Peter Robinson used term 'Planter and Gael' on several occasions
THE term 'Planter and Gael' which this week triggered an angry response from unionists was used by DUP leader Peter Robinson almost two decades ago and on at least one occasion since.
US Congressman Richard Neal was forced to defend his use of the term 'Planter', that describes the Scots/English who settled in north-east of Ireland during the 17th century plantation of Ulster.
Ulster Unionist leader Doug Beattie said he was deeply offended by the term.
“You listen to all of that and sometimes you wonder what century Richie Neal is actually thinking through here,” Mr Beattie said. “I mean, to come up with Planter and the Gael - have we not moved on?"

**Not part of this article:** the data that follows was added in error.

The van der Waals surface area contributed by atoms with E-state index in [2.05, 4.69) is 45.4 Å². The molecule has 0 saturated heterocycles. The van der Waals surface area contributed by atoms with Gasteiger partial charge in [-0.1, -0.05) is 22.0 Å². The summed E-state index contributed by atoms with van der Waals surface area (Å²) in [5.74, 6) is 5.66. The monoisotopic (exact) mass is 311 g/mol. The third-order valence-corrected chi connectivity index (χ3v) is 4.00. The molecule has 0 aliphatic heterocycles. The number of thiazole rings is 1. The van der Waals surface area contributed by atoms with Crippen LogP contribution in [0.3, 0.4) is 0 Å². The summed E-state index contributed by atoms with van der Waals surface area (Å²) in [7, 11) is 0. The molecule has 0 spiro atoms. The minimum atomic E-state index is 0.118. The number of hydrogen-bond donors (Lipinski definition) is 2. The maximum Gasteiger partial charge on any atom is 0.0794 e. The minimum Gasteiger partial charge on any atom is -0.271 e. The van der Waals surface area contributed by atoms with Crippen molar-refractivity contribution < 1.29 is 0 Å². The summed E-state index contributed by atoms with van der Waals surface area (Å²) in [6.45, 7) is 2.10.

When Mr Neal was asked about the negative reaction his comment prompted, he said the terms Gael and Planter were "entirely accurate historic references".
The same terminology was adopted by celebrated poets John Hewitt, a Protestant, and John Montague, a Catholic, for The Planter and The Gael, an anthology published by the Arts Council for Northern Ireland in 1970.
Mr Robinson used the terms in a speech to what was then his East Belfast constituency branch in 2004.
"When I speak of 'our people' I speak of those who share my unionist philosophy and those who do not – I speak of both the Planter and the Gael," he said.
He again used the term in a speech in the United States in 2006.
"I hope that the sons and daughters of the Planter and Gael have found a way to share the land of their birth and live together in peace," he said.